From the Westminster Confession of Faith, Chapter VII, Sections V & VI:
Biblical Theology approaches the Bible as an organic drama of God’s unfolding revelation through history. In distinction from doctrinal or systematic theology, biblical theology follows the progressively unfolding revelation of God’s words and deeds through history. This linear aspect of revelation unites each revelatory event and proclamation both retrospectively and prospectively. Geerhardus Vos described the organic continuation of revelation in history as a flower expanding from bud to blossom. The blossom is retrospectively united to the bud; the bud is prospectively united to the blossom. One of the tasks/privileges of the interpreter of Scripture is to draw out these organic prospective and retrospective relationships. At the center of this organic unity is the person and work of our Savior, Jesus Christ. Even as our Risen Lord related all of Scripture retrospectively and prospectively to himself (Luke 24:27), so Reformed biblical theology is preeminently Christocentric.
From The Christ of the Covenants, O. Palmer Robertson, pg. 41.
The New Covenant, promised by Israel’s prophets, does not appear as a distinctive covenantal unit unrelated to God’s previous administrations. Instead, the New Covenant as promised to Israel represents the consummate fulfillment of the earlier covenants. This organic relation of the New Covenant to the covenants of Abraham, Moses, and David finds explicit development both in the Old Testament prophecies concerning the covenant and in the New Testament realizations of this consummating covenant. From either perspective, the New Covenant may be understood in no other way than as a realization of the prophetic projections found in the Abrahamic, Mosaic, and Davidic covenants.
Humans weren’t designed to know everything that’s happening in the world all the time: the despair, the suffering, the trials, the overwhelming injustices and the immensity of the problems in our modern industrialized, global society, can easily topple us emotionally and even spiritually. The Internet and its various information-pushing innovations over time, have all made it possible to know the massive tragedies in other countries, in real-time, in such a way that it can almost feel like the world is ending. All the time. Man can’t bear the weight of such knowledge.
Living between the first and second advents of Christ, caught between the already and the not yet, as His people, ours is an assured hope, wrapped up and summarized in the words of Christ: “It is finished.” And yet it’s a hope that contains an honest recognition of the present realities of the corrosion and decay ushered into the world by a single act of defiance against the rights of our Creator, transmitted and carried down through successive generations, even us, even me. It recognizes that the “not yet” aspect of our daily lives is all too real.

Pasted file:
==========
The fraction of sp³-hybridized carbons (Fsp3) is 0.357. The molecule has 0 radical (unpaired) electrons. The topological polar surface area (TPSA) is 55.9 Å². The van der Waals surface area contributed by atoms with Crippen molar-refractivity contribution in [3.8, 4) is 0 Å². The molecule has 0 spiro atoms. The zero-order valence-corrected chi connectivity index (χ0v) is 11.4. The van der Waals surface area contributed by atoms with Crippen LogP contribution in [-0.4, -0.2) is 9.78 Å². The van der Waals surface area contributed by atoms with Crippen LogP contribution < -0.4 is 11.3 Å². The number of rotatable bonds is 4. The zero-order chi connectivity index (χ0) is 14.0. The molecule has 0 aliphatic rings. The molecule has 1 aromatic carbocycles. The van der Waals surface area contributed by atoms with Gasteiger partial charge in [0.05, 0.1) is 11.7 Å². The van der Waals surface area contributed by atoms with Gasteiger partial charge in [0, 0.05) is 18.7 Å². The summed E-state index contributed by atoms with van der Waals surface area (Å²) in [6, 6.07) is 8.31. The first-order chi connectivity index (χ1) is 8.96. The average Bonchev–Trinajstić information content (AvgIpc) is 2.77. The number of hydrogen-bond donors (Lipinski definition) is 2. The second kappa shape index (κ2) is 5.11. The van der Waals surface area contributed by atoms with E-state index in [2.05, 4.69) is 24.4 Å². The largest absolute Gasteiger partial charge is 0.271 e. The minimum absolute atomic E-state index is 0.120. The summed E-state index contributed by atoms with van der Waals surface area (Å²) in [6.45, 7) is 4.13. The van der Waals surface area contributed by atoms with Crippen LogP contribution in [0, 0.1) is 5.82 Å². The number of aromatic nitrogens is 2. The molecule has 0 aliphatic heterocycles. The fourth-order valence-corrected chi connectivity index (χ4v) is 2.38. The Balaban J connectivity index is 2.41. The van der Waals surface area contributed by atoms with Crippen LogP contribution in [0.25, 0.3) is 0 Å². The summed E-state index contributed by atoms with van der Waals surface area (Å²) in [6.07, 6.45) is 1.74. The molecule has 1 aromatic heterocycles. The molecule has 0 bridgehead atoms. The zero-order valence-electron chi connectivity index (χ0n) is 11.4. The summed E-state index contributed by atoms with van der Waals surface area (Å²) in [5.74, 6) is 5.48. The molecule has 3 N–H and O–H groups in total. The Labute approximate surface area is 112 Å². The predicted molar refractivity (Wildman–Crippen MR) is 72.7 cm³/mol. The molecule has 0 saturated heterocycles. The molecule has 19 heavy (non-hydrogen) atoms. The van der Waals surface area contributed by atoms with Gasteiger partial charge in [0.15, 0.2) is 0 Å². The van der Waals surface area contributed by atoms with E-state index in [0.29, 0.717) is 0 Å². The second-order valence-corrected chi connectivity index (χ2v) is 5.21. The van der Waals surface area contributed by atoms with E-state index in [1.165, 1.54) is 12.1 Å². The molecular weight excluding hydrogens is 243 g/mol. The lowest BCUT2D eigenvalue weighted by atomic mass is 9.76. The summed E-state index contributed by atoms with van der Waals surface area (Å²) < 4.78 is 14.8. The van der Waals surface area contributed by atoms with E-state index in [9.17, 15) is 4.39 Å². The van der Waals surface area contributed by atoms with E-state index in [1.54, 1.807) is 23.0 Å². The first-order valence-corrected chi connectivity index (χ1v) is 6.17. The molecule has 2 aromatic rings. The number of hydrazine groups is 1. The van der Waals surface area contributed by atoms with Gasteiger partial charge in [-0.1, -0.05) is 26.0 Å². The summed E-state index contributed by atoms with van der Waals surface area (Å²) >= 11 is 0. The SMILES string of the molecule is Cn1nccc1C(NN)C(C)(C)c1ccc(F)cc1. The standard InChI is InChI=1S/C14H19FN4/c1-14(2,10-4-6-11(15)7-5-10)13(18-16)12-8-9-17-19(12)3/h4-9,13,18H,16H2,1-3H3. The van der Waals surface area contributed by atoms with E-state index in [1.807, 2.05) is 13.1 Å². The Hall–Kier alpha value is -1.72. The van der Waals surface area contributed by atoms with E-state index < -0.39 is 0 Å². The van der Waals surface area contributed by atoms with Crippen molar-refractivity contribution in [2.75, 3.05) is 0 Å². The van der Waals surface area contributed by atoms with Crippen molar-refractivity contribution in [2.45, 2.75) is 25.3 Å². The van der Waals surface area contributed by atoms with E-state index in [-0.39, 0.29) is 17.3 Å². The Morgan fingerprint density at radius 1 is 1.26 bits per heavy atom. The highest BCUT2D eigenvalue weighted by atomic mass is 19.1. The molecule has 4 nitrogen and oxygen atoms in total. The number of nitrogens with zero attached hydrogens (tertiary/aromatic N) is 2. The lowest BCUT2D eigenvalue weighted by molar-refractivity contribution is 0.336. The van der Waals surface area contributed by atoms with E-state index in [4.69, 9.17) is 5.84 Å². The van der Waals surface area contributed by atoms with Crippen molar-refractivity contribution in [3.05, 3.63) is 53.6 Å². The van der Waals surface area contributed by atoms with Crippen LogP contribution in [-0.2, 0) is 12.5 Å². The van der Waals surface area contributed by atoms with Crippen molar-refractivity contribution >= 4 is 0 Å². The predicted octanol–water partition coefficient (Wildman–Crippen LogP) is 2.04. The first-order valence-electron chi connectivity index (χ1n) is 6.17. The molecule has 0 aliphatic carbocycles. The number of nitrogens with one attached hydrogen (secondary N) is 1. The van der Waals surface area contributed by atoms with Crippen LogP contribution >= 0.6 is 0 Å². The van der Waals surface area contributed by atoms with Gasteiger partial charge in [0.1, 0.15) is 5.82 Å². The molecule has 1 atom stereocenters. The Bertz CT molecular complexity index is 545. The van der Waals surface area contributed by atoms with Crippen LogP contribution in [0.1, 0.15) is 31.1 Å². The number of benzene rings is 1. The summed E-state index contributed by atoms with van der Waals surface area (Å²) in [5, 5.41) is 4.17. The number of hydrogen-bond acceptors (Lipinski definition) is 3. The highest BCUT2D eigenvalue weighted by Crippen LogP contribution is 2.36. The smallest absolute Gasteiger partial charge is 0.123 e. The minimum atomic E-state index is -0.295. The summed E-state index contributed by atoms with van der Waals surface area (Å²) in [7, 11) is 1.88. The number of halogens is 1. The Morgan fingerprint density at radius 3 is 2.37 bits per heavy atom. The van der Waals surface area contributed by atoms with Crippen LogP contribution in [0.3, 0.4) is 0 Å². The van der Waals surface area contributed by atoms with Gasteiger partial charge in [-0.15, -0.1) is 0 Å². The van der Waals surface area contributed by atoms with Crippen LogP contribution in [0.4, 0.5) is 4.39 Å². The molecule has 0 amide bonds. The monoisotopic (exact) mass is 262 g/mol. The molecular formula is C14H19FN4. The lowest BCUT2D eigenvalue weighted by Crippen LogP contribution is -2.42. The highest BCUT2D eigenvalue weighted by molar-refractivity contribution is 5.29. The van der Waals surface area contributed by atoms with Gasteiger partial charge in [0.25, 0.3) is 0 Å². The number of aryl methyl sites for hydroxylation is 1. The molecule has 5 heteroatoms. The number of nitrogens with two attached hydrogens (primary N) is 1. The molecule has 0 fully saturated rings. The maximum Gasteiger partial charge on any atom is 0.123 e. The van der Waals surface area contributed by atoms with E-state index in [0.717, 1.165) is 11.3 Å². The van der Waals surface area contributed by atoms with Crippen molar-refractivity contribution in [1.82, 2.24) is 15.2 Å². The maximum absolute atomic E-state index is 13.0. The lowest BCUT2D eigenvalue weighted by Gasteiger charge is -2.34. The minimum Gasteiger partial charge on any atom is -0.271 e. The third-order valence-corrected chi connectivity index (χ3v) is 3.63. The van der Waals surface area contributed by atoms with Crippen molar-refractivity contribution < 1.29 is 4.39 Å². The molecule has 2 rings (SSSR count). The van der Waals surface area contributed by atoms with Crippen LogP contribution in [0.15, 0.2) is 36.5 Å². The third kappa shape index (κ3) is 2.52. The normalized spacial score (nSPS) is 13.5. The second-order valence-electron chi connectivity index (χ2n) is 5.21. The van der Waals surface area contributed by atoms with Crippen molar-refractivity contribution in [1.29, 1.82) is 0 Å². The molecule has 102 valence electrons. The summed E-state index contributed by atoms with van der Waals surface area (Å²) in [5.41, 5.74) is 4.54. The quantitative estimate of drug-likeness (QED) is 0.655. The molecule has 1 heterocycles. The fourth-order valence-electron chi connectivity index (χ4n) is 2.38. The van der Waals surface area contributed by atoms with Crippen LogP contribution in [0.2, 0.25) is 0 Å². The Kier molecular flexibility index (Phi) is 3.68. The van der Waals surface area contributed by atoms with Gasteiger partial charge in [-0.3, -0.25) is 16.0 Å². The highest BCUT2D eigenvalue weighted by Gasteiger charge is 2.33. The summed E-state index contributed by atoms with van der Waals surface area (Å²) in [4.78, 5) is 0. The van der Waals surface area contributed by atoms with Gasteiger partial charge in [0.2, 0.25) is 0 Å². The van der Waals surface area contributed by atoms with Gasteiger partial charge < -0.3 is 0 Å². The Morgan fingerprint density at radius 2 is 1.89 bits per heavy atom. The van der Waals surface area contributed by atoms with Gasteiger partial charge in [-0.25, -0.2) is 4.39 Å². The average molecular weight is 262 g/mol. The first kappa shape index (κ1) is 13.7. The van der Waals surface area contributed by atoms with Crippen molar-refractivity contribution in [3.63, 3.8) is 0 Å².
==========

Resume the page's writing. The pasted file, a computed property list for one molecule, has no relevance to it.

What MTV used to be like in 1995 at 2AM, after a night of… well, partying (in my former, rebellious days of course). The film, entitled Westworld, is slightly disturbing war footage with Aphex Twin and Stakker music overlaid. As a piece of video/music art of sorts, without words, it captures the darkness of 20th century warfare during the Cold War in Asia:
“I do know that waiting on God requires the willingness to bear uncertainty, to carry within oneself the unanswered question, lifting the heart to God about it whenever it intrudes upon one’s thoughts. Its easy to talk oneself into a decision that has no permanence – easier sometimes than to wait patiently.” – Elisabeth Elliot
It is in times of distress and suffering that the deep questions come to mind concerning suffering and the goodness of God. Is He really for me? What are His purposes in this? Why is this happening? If He’s all-powerful, why does He fail to act? How can something so horrible happen to [fill in the blank]?
Christ is Isaac, the beloved Son of the Father who was offered as a sacrifice, but nevertheless did not succumb to the power of death. He is Jacob the watchful shepherd, who has such great care for the sheep which He guards.